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Private Property – Keep Out!

An interesting article titled “Private Property – Keep Out!” appeared in Private Wealth magazine that discussed the challenges the ultra-wealthy have in maintaining their private lives when they purchase real estate.  Many of those on the “Forbes Richest” or Land Report 100 really would prefer not to be included on these lists.  In fact, many of my clients who have a high public profile cite it is hard to find down time if their private retreat becomes common knowledge.  While the bragging rights and gossip of a “big deal” may feed a broker’s self-worth and be an interesting story for the media only a small segment of high profile buyers thrive on this type of notoriety, most look at it as unwanted attention.  It is therefore important, for those who deal in high value real estate geared to private buyers, to be attuned to privacy and security concerns of clients and to communicate the importance priority that privacy plays in their practice.

Private Property – Keep Out!

December 24, 2014 • Jim Carolan and Amber Melville-Brown

“I know where you live….” Those words may send a chill down your spine when uttered by the sinister stranger in the blockbuster thriller at your local theatre. But when spoken directly to you, they may imply an intimidating familiarity with your private life––even your habits, interests and secrets.

Since humans first cozied up by the fire at the mouth of his cave, our home has been our castle. And psychologists tell us that having a place to call ours, where we feel safe from the ravages of life and the prying eyes of others, is essential to maintaining a sense of self and balance. Our right to have respect for our private life on the one hand, and the ability of others to invade that privacy on the other, converge when we shop for a home.

The ways in which your clients look for a house, find one, purchase it, turn it into a home and then maintain that home, all raise opportunities for prying eyes to spy into their lives. If they have a public profile––notwithstanding that they also, quite properly, want to maintain a private life––the problems can be even more real, from mere annoyance at having gawkers at their door to worrying issues of safety and security and risk of kidnap.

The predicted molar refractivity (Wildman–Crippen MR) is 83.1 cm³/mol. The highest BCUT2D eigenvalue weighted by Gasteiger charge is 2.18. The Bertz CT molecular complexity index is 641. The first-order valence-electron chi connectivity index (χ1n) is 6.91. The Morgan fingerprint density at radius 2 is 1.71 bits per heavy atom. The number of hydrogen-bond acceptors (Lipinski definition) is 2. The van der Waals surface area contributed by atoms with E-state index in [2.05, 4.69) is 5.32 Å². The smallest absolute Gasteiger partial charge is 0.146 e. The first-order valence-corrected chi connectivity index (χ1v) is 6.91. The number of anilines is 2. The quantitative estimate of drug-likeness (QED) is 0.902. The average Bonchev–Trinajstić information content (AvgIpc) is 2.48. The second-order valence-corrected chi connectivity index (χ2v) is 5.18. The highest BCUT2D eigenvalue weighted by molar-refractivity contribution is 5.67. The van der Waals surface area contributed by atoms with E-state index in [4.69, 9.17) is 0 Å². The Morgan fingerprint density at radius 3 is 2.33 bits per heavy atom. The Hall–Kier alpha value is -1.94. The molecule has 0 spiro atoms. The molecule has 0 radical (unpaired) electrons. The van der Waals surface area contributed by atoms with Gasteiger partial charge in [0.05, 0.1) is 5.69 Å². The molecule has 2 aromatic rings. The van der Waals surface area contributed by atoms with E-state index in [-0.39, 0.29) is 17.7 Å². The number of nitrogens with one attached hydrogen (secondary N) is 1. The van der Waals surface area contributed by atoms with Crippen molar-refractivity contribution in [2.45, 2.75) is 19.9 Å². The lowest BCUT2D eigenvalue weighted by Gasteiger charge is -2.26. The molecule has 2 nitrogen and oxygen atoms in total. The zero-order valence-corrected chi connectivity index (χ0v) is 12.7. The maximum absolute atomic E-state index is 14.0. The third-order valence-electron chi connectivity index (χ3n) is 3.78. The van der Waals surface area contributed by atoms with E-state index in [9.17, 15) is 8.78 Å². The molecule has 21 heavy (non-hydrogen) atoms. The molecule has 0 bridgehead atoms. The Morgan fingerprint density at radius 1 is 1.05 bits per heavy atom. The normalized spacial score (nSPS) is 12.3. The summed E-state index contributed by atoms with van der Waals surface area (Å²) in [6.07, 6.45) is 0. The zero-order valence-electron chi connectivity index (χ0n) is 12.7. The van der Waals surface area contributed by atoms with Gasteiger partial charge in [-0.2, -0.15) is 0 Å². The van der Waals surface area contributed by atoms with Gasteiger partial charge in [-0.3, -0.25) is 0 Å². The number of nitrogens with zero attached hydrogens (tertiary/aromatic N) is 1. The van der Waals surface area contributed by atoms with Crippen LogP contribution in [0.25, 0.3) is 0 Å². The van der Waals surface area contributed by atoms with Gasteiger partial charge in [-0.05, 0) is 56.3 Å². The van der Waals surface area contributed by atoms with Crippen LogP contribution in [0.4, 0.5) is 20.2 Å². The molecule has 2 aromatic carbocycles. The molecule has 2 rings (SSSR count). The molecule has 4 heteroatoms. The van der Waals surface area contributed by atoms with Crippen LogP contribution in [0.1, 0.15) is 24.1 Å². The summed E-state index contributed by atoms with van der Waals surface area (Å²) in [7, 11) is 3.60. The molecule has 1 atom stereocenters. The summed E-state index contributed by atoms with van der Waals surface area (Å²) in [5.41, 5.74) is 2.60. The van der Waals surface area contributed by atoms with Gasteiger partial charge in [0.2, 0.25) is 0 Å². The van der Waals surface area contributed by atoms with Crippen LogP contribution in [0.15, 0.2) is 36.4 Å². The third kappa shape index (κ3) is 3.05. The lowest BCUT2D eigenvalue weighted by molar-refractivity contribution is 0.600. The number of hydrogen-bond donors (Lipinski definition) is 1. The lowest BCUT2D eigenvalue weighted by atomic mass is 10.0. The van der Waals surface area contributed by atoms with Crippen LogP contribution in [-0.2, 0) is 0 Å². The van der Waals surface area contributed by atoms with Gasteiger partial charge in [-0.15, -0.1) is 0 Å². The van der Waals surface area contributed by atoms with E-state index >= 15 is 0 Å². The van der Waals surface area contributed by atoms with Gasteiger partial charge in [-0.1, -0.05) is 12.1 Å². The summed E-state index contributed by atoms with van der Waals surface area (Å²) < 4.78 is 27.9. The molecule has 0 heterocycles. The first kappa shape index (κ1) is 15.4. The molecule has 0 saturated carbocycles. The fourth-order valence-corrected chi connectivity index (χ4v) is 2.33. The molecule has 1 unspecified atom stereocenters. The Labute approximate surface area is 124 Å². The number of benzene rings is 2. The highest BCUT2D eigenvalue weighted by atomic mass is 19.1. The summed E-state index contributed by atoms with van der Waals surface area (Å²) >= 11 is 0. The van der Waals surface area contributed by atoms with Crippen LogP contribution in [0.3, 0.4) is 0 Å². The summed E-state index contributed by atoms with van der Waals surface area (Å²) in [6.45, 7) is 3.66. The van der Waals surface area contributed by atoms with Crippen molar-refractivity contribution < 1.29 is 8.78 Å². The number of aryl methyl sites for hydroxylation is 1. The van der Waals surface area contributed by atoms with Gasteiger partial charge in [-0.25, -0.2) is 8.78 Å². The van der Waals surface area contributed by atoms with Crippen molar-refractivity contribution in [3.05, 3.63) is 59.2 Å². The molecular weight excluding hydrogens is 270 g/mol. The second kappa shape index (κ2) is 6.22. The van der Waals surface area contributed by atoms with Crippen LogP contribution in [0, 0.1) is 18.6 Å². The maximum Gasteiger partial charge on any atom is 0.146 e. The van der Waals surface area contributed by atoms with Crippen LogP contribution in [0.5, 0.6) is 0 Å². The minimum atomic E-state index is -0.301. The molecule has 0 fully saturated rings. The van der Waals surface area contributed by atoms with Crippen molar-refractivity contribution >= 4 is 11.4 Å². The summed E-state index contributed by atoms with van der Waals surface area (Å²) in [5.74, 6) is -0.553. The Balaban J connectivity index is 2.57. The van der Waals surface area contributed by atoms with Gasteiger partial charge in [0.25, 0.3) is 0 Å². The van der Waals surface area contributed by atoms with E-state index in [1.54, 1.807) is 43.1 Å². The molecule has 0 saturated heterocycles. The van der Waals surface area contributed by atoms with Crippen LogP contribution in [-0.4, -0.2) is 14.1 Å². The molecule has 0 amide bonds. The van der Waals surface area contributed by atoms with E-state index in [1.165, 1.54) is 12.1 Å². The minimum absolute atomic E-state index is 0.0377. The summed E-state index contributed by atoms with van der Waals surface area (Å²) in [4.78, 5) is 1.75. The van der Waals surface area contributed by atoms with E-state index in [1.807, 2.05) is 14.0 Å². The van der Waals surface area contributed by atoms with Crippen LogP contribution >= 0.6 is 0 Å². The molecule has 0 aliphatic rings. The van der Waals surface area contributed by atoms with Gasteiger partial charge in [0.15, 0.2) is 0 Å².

Last month, the British tabloids reported rumors that Angelina Jolie had been seen house hunting in London’s Marylebone area. She and hubby Brad Pitt may have bags of cash to splash on a posh London pad, but they both also have flanks of fans who would be only too happy to turn up at their door, if they knew where that door was. Any of your clients with any public profile may have a hard time of finding any down time, if the whereabouts of their own private Idaho becomes common knowledge.

Whether your clients are public figures or private families, they need and desire some degree of privacy when it comes to their home; and there are a number of sensible ways to limit unwanted attention.

On their quest for a house, your clients should be equally circumspect when it comes to choosing their brokers and property agents. Reputable professionals should readily agree to sign confidentiality agreements before they are engaged to give clients peace of mind, and to protect the private and confidential information of vital importance to your clients. Those who won’t, and who prefer to trade in information as well as property, who revel in gossip and bragging rights as their main means of survival, should be ditched as quick as the home with the flooded basement.

Any broker may enjoy the glory of closing a big deal. But any worth their salt won’t trade that momentary fix for their own reputation as a result of selling out their client. A well-drafted confidentiality agreement should provide that they, and their employees, stagers and other agents, will not disclose matters related to the deal, to your clients or their family and specifically, for example, will not distribute your clients’ phone numbers or email addresses, without your express consent.

When with the guidance and assistance of professional advisers your clients have found the house that they want to make into a home, how do they protect this fact, from the public gaze and the media spotlight?

Records of ownership in real property are widely available in public electronic databases in the U.S. So you should advise your clients to consider taking title to the property in the name of a nominee, trust, company or another vehicle, rather than their own name. Care should be taken not to use a name for the vehicle which corresponds to the address: the deal may crater, and then the company name, even if changed, will leave a public trail of hints about where your client thought of buying. They won’t want gossip or worse still headlines, exposing their failure to snap up that bargain basement property or being pipped to the purchasing post by a business rival.

And you’d be well advised to remind your clients not to get too cute or personal with the company name either.  It should point away, not toward them. The name of their first pet ––or their pet name for their spouse for that matter––is not advisable as it may catch their identity like a dream-catcher snaps up dreams. Better names that hint at nothing such as Mr. Nobody LLC, The Nowhere Company, Anonymous Holdings Inc., which disclose little personal information and will keep your client’s identity safe and secure.